As far as the language barrier, Torve discovered his manager, Shozo Doi, spoke some English, and if needed there was an interpreter available, Hide Sueyoshi (Sueyoshi became Ichiro’s interpreter in Seattle). “It was easy to communicate with my teammates because either Hide was there or a lot of the baseball terms are the same. You could get your point across just by a couple of words and gestures and things like that…
“You can tell that you’re always an outsider. Yet my teammates were very kind to me and I enjoyed them.”
One of those teammates was a future All-Star relief pitcher for the Seattle Mariners, Shigetoshi Hasegawa.
“He was very intelligent,” Torve said. “I knew he liked the United States and he finally got a chance to play over here, which he’d been wanting to do. You could tell, even though I didn’t speak the same language, that he was very intelligent. He was trying to learn the language and he certainly appreciated American culture.”
A promising rookie on Orix was So Taguchi, who later became a fan favorite in St. Louis and a World Series champion with both the Cardinals and Phillies. Torve was struck by Taguchi’s athleticism. “He was really friendly, and he was really athletic. He played a number of positions. And he was also really young when I was over there. I didn’t get the sense that he had the talent that Ichiro did, but you knew he was going to be pretty good.”
If Torve’s keyword for Hasegawa was “intelligence” and for Taguchi “athleticism,” then for Ichiro it was “talent.”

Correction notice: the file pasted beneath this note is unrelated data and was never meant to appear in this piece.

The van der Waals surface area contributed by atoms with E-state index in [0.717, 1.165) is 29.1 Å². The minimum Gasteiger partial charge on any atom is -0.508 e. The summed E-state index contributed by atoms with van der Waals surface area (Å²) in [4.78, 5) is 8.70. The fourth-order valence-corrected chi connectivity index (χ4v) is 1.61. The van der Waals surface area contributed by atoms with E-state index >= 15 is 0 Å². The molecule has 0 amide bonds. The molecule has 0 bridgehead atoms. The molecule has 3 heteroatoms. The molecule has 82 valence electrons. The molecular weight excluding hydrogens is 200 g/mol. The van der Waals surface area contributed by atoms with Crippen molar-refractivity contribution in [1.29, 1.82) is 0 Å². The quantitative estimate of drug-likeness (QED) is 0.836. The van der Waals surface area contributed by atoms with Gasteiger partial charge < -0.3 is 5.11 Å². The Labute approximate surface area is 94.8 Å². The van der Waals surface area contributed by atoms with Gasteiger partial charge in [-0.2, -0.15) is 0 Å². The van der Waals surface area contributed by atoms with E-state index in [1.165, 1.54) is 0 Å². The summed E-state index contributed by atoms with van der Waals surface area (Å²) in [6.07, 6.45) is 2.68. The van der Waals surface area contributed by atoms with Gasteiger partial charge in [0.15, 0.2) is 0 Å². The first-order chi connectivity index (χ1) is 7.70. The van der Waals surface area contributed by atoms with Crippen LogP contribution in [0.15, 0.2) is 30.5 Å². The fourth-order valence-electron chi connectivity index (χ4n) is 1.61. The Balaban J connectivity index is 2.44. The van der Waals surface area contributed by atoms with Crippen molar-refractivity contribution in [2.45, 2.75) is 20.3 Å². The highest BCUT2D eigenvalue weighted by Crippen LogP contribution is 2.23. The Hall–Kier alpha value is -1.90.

“I played with him two years, his first two years,” Torve said. “He was fresh out of high school. He still rode his bike to the games. You could tell he was a talent way above and beyond everyone else over there.
“I knew he could play in the big leagues, but back then no Japanese players came to the big leagues. I never dreamed that he would have the chance to come to the States, and I’ll tell you when he did, it was obviously a Hall of Fame career. You could tell he just had a special talent.”
Ichiro was up and down from the minors those first two years, however, and batted only .253 in 95 at-bats and .188 in 64 at-bats. “I’m surprised those stats were that low, because you could tell he was going to be exceptional,” Torve said. “I can’t really pinpoint what stuck out except you just knew that he had it. Stats don’t matter. You can tell when a guy can play and he could play.”
Torve was spot on about that. Ichiro got more playing time the year after Torve left and hit .385. He joined the Mariners in 2001.
So, when it was time to leave Japan, did Torve take much back with him? “I still have a ton of bats from over there and some of my gloves. I’ve got a couple of uniforms left over, but other than that, no. I won Player of the Month for August in 1992, I think it was. I’ve still got that trophy.”
How about mail from Japan? “Very rarely,” Torve said. “I still get autograph requests, but rarely do I get them from Japan. I would say a handful since I left.”
As for Torve’s baseball card collection? Well, it’s the same old story. “Like any other kid my age, I had a ton of baseball cards that were worth a fortune. But my mom threw them out because she got tired of pushing them around, not knowing they’d be worth a fortune.”
I guess that was something harder to predict than Ichiro.